New firm adverse to client from old firm on matters unrelated to my representation. New firm requested conflict waiver; old firm absolutely refused. Have appealed directly to client. Fortunately had time to start looking elsewhere.

Lessons - this is happening more and more frequently, and firms are using it as a way to hold on to talent or, at a minimum, to prevent talent from going elsewhere. Its unethical, but its reality. Get your conflict check done before you accept an offer.

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Re: How often are lateral hires prevented due to conflicts?

Postby Anonymous User » Wed Aug 10, 2016 4:05 pm

ttg7ya12 wrote:This recently happened to me. Quick summary: Top 15 percent at T10 law school; 2 years at NYC V50. Midway through district court clerkship began looking at another market. Got three offers. Chose V15 offer in DC.

New firm adverse to client from old firm on matters unrelated to my representation. New firm requested conflict waiver; old firm absolutely refused. Have appealed directly to client. Fortunately had time to start looking elsewhere.

Lessons - this is happening more and more frequently, and firms are using it as a way to hold on to talent or, at a minimum, to prevent talent from going elsewhere. Its unethical, but its reality. Get your conflict check done before you accept an offer.


Can't firewalls at new firm prevent this type of thing from occurring? Can't new firm just say you won't work on matters relating to the particular problematic client? I think I read this on a different TLS thread. Anon because I'm the OP that revived the thread.

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Re: How often are lateral hires prevented due to conflicts?

Postby WhiteCollarBlueShirt » Wed Aug 10, 2016 4:24 pm

(1) Deal sheet that you provide when interviewing typically does not disclose names (nor is it exhaustive). More so akin to a partner's representative transactions list.

(2) Some firms/groups don't have the client base to be hiring someone with a lot of conflicts (so wall building becomes irrelevant).

(3) I gave notice before waiting for conflicts to clear, and that was nerve racking, just don't do that and you're golden. P.S. be careful about who you tell, generally don't tell anyone in your firm about what you're doing ever, gossip flies!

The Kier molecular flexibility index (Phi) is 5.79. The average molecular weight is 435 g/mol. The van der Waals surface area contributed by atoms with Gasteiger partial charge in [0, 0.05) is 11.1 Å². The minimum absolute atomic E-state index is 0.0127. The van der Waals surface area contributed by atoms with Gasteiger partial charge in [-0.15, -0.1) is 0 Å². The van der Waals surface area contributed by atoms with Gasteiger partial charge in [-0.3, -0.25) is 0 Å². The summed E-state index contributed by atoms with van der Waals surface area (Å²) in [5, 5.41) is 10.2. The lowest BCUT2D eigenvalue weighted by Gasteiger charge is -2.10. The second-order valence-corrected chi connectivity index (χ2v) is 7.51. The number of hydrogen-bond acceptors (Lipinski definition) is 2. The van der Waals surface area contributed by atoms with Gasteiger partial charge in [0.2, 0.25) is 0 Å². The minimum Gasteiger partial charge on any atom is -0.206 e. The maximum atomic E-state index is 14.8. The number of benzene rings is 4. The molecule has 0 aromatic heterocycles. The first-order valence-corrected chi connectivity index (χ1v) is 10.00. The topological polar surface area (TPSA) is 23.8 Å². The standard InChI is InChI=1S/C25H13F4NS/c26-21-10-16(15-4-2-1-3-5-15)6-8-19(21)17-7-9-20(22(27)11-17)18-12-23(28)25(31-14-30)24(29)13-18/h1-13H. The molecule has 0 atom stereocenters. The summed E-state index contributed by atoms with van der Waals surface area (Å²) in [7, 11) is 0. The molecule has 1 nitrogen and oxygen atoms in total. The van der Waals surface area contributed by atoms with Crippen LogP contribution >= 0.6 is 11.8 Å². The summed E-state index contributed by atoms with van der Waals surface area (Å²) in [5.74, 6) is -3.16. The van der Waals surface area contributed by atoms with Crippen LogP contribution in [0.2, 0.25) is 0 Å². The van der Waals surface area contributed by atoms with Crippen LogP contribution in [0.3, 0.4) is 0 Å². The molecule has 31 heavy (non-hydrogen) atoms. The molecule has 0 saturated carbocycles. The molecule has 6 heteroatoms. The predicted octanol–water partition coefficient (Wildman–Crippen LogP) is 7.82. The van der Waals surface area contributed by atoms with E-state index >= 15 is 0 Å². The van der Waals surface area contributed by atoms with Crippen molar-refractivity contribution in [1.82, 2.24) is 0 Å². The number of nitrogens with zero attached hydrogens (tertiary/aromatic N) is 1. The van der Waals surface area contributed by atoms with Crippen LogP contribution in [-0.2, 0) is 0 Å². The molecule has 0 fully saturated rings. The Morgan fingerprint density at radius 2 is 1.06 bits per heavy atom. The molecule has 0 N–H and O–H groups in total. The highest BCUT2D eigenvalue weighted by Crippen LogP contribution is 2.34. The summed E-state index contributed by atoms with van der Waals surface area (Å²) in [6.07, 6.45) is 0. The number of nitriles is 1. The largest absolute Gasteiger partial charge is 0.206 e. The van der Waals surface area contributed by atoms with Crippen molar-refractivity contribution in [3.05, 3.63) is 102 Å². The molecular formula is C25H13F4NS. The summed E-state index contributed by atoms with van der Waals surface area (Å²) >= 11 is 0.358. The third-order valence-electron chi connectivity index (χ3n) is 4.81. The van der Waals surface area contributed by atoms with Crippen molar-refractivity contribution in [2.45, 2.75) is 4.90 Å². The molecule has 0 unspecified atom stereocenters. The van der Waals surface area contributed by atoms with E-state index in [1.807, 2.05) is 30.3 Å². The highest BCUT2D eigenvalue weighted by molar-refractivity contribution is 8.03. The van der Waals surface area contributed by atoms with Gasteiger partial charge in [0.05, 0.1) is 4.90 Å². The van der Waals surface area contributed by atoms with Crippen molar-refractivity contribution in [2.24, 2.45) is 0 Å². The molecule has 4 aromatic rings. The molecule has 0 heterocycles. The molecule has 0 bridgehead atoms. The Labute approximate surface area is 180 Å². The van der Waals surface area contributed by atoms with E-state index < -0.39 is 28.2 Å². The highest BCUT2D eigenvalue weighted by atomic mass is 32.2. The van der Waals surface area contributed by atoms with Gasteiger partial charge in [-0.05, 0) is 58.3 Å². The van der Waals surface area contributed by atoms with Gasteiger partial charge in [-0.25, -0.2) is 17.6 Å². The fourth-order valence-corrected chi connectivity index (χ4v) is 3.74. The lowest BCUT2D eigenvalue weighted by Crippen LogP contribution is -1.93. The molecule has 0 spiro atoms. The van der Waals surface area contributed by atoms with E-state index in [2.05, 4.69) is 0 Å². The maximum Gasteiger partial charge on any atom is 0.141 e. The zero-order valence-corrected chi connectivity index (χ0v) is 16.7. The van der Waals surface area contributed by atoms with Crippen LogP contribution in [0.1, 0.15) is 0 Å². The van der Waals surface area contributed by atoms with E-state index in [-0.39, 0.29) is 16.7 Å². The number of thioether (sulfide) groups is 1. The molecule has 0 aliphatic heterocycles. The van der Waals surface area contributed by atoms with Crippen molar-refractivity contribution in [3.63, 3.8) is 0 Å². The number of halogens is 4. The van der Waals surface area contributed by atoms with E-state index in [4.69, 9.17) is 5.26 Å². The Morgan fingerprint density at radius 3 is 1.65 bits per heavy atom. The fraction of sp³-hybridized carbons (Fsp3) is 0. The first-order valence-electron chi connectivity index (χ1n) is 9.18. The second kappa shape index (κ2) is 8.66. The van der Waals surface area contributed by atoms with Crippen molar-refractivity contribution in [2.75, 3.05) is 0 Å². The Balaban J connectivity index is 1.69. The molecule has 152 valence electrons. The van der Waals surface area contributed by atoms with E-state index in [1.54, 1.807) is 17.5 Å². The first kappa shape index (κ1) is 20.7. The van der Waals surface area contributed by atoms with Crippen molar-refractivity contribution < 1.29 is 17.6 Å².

(4) There are certain practice areas where depending on the side of the transaction that you're on, you can quickly rack up the conflicts and that is concerning--no additional thoughts here, just a current concern.

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Re: How often are lateral hires prevented due to conflicts?

Postby Anonymous User » Wed Aug 10, 2016 4:58 pm

Mark for later. Thx for the info.

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Re: How often are lateral hires prevented due to conflicts?

Postby Anonymous User » Wed Aug 10, 2016 5:16 pm

WhiteCollarBlueShirt wrote:(1) Deal sheet that you provide when interviewing typically does not disclose names (nor is it exhaustive). More so akin to a partner's representative transactions list.

(2) Some firms/groups don't have the client base to be hiring someone with a lot of conflicts (so wall building becomes irrelevant).

(3) I gave notice before waiting for conflicts to clear, and that was nerve racking, just don't do that and you're golden. P.S. be careful about who you tell, generally don't tell anyone in your firm about what you're doing ever, gossip flies!

(4) There are certain practice areas where depending on the side of the transaction that you're on, you can quickly rack up the conflicts and that is concerning--no additional thoughts here, just a current concern.


So with these large law firms serving thousands and thousands of clients, aren't incoming lateral candidates guaranteed to have a bunch of conflicts issues, especially when coming from another big firm?

WhiteCollarBlueShirt
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Re: How often are lateral hires prevented due to conflicts?

Postby WhiteCollarBlueShirt » Wed Aug 10, 2016 5:39 pm

Anonymous User wrote: So with these large law firms serving thousands and thousands of clients, aren't incoming lateral candidates guaranteed to have a bunch of conflicts issues, especially when coming from another big firm?